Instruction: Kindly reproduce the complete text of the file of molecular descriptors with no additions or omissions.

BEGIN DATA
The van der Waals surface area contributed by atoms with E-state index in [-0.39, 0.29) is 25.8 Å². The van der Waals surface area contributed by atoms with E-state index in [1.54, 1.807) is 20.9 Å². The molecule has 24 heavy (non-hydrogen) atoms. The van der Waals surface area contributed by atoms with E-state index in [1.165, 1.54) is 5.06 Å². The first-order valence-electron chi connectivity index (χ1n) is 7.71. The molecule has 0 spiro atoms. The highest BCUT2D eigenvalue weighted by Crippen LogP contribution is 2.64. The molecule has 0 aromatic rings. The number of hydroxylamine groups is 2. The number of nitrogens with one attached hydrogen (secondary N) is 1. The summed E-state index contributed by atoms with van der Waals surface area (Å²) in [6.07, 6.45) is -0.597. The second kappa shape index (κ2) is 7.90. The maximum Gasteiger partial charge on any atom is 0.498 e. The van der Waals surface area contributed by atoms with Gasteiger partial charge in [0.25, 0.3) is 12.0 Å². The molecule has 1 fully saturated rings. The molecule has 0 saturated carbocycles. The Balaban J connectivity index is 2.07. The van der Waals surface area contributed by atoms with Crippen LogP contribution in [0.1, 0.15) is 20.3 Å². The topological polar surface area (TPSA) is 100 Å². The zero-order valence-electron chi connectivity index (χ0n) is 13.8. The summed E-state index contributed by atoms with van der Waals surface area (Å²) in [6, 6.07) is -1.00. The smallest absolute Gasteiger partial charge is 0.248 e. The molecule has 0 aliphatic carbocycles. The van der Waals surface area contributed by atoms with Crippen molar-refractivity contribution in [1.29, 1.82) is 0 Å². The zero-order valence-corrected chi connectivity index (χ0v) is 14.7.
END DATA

The van der Waals surface area contributed by atoms with E-state index in [-0.39, 0.29) is 25.8 Å². The van der Waals surface area contributed by atoms with E-state index in [1.54, 1.807) is 20.9 Å². The molecule has 24 heavy (non-hydrogen) atoms. The van der Waals surface area contributed by atoms with E-state index in [1.165, 1.54) is 5.06 Å². The first-order valence-electron chi connectivity index (χ1n) is 7.71. The molecule has 0 spiro atoms. The highest BCUT2D eigenvalue weighted by Crippen LogP contribution is 2.64. The molecule has 0 aromatic rings. The number of hydroxylamine groups is 2. The number of nitrogens with one attached hydrogen (secondary N) is 1. The summed E-state index contributed by atoms with van der Waals surface area (Å²) in [6.07, 6.45) is -0.597. The second kappa shape index (κ2) is 7.90. The maximum Gasteiger partial charge on any atom is 0.498 e. The van der Waals surface area contributed by atoms with Gasteiger partial charge in [0.25, 0.3) is 12.0 Å². The molecule has 1 fully saturated rings. The molecule has 0 saturated carbocycles. The Balaban J connectivity index is 2.07. The van der Waals surface area contributed by atoms with Crippen LogP contribution in [0.1, 0.15) is 20.3 Å². The topological polar surface area (TPSA) is 100 Å². The zero-order valence-electron chi connectivity index (χ0n) is 13.8. The summed E-state index contributed by atoms with van der Waals surface area (Å²) in [6, 6.07) is -1.00. The smallest absolute Gasteiger partial charge is 0.248 e. The molecule has 0 aliphatic carbocycles. The van der Waals surface area contributed by atoms with Crippen molar-refractivity contribution in [1.29, 1.82) is 0 Å². The zero-order valence-corrected chi connectivity index (χ0v) is 14.7.